Thanksgiving costs remain much higher than pre-pandemic levels

Photo of author

By Carina

Americans feeling the pinch from inflation have a reason to be thankful this year: the cost of Thanksgiving dinner has dropped by 4.5% compared to 2021, as reported by the American Farm Bureau Federation (AFBF).

This year, a traditional Thanksgiving feast for ten averages $61.17, a decrease from last year’s $64.05.

Costs are 25% higher than pre-pandemic levels

Nevertheless, it’s important to note that this year’s price is still significantly higher than pre-pandemic levels. In 2019, before COVID-19, the same meal cost $48.91, marking a 25% increase in just three years, according to AFBF data.

This assessment comes from a comprehensive AFBF survey conducted in all 50 states and Puerto Rico from November 1 to November 6. The survey gathered prices of typical Thanksgiving ingredients, including turkey, cranberries, and whipping cream.

Price of Turkey down slightly from 2021 levels

A major component of the feast, the 16-pound frozen turkey, averages $27.35 this year, making up 45% of the meal’s total cost. This reflects a slight decrease from 2021’s average turkey price of $28.96.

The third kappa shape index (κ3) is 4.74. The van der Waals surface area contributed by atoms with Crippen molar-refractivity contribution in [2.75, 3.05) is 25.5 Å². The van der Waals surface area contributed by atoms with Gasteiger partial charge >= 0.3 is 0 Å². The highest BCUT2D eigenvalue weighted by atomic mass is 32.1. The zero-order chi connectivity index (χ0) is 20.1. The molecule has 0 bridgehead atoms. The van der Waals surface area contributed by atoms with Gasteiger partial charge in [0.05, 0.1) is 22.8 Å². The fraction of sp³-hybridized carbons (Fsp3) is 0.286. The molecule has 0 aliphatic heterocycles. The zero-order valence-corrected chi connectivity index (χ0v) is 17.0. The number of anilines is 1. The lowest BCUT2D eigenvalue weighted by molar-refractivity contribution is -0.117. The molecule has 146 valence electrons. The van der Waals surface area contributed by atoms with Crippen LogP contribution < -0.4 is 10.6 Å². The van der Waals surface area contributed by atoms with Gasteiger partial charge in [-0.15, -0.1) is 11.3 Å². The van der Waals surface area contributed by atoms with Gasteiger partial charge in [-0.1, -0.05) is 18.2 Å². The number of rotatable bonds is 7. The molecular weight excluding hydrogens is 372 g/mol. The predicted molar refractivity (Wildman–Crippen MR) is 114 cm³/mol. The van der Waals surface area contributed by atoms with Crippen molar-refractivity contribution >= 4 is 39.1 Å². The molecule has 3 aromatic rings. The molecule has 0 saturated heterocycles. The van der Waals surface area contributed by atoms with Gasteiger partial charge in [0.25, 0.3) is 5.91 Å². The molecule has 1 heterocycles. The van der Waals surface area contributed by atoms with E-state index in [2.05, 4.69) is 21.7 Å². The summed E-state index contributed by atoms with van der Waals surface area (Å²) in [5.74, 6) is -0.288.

This decrease in Thanksgiving dinner costs is seen in the context of a broader cooling in U.S. inflation following continuous interest rate hikes by the Federal Reserve.

Fed has raised rates 11 times since early 2022

Since March 2022, the Fed has raised rates 11 times to address the soaring prices, which saw a 3.2% increase in October year-over-year. This is a significant drop from the 9.1% peak in June 2022, but still exceeds the Fed’s 2% inflation target.

Looking ahead, Jim Reid, a research strategist at Deutsche Bank, offers a positive outlook. In a note he shared, Reid points out that over the long term, agricultural prices have generally declined in real terms, considering inflation.

He cites examples like the 1.2% annual decrease in wheat prices over the past 150 years and a 1.6% annual drop in an index of food prices since 1947, despite occasional price surges.

Holiday feats should become more affordable over the next few years

Reid attributes this long-term decline in food prices to enhanced productivity in agriculture. He reassures that if historical trends hold, the cost of Thanksgiving dinners is likely to lag behind general inflation over time, despite potential short-term increases.

In summary, while this year’s Thanksgiving dinner costs are still elevated compared to pre-pandemic levels, the recent decrease, and long-term trends suggest more affordable holiday feasts in the future.

Related Posts

Leave a Comment